Facing An Early Death, Michigan’s Angel Credit Program Finds Few Takers So Far

If Michigan’s angel investor tax credit died an early death and no one was around to notice, did the program ever exist?

Come December 31, we’ll find out.

The would-be three-year, $27 million program designed to stimulate early stage funding of startups, will end at the end of this year, the victim of Gov. Rick Snyder’s tax reforms and budget wrangling. The program began this past February.

That means investors have less than six months to grab a piece of $9 million in credits.

Last call folks!

You’d think there were would be a stampede towards the proverbial bar. But so far, the numbers have been less than impressive, suggesting potential angels, wealthy individuals who invest anywhere from $25,000 to $200,000 in a startup, are taking their sweet time.

The Michigan Economic Development Corp. (MEDC), which administers the program, has awarded a mere $370,000 to 26 investors in six startups. The agency is also reviewing applications for another 27 investors seeking to fund seven startups.

Applicants who miss the Dec. 31 deadline are out of luck and any unused money disappears in fiscal 2011. “I certainly hope [investors] use all of the $9 million,” says Mike Flanagan, MEDC’s Capital Markets Team Leader.

The lackluster numbers are somewhat puzzling. We know there’s no shortage of startups seeking funds. And there’s not a whole lot of people who will pass on free money.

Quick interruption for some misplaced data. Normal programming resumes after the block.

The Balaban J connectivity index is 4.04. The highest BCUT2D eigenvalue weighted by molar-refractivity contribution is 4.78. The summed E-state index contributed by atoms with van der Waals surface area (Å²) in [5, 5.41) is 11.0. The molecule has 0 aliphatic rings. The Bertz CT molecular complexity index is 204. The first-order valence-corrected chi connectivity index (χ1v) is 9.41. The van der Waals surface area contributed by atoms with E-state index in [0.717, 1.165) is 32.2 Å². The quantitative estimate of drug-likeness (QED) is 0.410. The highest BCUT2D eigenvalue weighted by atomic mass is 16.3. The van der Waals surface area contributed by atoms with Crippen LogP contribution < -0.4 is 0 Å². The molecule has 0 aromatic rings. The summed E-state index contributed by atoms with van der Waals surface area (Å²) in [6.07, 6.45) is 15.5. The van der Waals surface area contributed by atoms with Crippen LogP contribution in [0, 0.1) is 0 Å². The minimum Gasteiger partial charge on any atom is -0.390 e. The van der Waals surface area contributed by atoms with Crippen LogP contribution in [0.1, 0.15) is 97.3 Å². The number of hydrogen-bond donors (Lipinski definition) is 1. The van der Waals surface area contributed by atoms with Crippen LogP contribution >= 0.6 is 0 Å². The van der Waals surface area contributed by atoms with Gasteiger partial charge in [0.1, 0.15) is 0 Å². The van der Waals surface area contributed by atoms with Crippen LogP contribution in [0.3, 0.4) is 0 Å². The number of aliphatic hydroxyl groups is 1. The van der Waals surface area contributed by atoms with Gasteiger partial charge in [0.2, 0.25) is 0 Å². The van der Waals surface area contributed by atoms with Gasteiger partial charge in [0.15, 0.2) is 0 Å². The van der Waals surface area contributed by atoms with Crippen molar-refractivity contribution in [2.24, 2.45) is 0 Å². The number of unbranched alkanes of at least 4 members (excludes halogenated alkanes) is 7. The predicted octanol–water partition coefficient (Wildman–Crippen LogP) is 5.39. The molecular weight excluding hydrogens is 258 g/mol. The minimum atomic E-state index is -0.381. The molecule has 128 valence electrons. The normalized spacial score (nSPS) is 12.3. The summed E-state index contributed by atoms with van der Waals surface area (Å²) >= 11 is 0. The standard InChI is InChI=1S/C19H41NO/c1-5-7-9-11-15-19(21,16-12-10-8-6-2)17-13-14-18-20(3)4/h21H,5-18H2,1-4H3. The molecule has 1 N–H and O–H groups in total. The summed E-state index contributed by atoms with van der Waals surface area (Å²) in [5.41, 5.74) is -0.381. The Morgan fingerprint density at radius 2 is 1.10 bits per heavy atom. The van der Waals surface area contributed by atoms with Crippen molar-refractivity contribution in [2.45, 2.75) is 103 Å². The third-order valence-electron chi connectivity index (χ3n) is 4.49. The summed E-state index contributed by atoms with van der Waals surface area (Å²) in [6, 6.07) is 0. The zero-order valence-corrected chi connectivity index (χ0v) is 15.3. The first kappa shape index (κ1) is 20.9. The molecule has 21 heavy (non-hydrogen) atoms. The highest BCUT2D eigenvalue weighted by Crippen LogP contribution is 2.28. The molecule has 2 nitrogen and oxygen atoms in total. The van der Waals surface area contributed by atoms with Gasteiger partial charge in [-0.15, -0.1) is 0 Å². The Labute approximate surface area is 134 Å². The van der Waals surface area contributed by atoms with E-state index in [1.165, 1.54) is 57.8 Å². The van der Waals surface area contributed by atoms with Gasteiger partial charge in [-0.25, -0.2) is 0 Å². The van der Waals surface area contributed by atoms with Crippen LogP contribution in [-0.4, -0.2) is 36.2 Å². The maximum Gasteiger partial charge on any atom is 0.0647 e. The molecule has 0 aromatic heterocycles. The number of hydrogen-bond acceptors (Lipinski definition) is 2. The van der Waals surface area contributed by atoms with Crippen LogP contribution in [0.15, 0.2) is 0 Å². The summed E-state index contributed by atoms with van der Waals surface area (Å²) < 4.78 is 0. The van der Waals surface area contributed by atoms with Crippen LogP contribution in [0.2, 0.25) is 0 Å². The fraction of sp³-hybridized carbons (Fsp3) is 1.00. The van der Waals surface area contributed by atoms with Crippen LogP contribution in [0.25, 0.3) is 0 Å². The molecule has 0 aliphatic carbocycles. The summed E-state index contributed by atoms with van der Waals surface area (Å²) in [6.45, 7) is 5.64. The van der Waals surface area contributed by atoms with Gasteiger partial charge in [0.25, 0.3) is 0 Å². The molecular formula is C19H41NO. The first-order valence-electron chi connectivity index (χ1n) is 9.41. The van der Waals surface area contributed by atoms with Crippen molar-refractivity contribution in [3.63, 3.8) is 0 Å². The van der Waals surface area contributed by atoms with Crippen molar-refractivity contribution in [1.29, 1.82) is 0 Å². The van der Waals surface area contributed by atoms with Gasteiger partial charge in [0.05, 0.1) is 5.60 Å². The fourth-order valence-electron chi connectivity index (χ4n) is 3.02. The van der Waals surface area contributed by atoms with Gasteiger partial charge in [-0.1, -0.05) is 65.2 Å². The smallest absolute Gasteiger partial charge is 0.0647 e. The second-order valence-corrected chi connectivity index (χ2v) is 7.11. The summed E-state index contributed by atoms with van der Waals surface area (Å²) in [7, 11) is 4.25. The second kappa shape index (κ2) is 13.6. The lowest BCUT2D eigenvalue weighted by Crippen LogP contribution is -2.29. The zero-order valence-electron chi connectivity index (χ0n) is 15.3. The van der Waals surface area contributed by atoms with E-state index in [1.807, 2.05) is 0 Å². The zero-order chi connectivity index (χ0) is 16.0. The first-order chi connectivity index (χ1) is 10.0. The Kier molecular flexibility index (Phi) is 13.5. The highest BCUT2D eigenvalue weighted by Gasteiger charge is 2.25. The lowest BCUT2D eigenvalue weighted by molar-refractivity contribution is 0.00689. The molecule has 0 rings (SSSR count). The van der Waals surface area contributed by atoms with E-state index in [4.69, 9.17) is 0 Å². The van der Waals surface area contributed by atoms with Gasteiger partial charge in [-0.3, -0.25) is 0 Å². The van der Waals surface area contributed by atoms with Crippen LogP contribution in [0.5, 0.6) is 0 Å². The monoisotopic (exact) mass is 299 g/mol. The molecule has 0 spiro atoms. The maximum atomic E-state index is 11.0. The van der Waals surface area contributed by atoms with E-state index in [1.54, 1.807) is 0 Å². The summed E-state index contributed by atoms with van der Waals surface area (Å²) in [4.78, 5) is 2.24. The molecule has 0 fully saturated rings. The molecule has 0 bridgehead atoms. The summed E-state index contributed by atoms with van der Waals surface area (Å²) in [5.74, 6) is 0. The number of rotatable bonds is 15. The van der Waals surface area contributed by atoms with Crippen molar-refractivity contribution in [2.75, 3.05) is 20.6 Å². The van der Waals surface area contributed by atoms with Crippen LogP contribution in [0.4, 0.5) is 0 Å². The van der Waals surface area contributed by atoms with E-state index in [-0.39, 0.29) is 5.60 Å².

Like college students who start writing their papers the night before they’re due, Flanagan suspects angel investors will rush forward with applications as the deadline approaches. Due diligence also takes time, he says.

In any case, the program has already accomplished one crucial goal, Flanagan says: the creation of more organized angel groups who will presumably stick around long after the credit expires. Before the program began, there were five angel groups in Michigan; today, there are close to 40.

And the angels, usually inexperienced, unpolished investors, are showing signs of increasing sophistication.

For example, Grand Angels in Grand Rapids, MI and BlueWater Angels in Midland, MI, said Monday they will join forces to fund AzulStar, a Grand Haven, MI-based startup that provides WiMAX broadband Internet and voices services to residential, business, and government customers.

The deal, terms which the angels did not disclose, marks the first time two Michigan angel groups have agreed to co-invest in a startup. Grand Angels has invested over $980,000 alone this year.

One only hopes that other angels will follow Grand Angels’ example by the end of the year.

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One response to “Facing An Early Death, Michigan’s Angel Credit Program Finds Few Takers So Far”

  1. The amount was respectable, but now it is “Peanut” in the greater scheme. Angels are not interested in Peanuts, nor are VCs and they will use their own business model that allows them more freedom in investing in ventures of their own choosing.

    Money is better invested directly to entrepreneurs instead of getting others in the mix.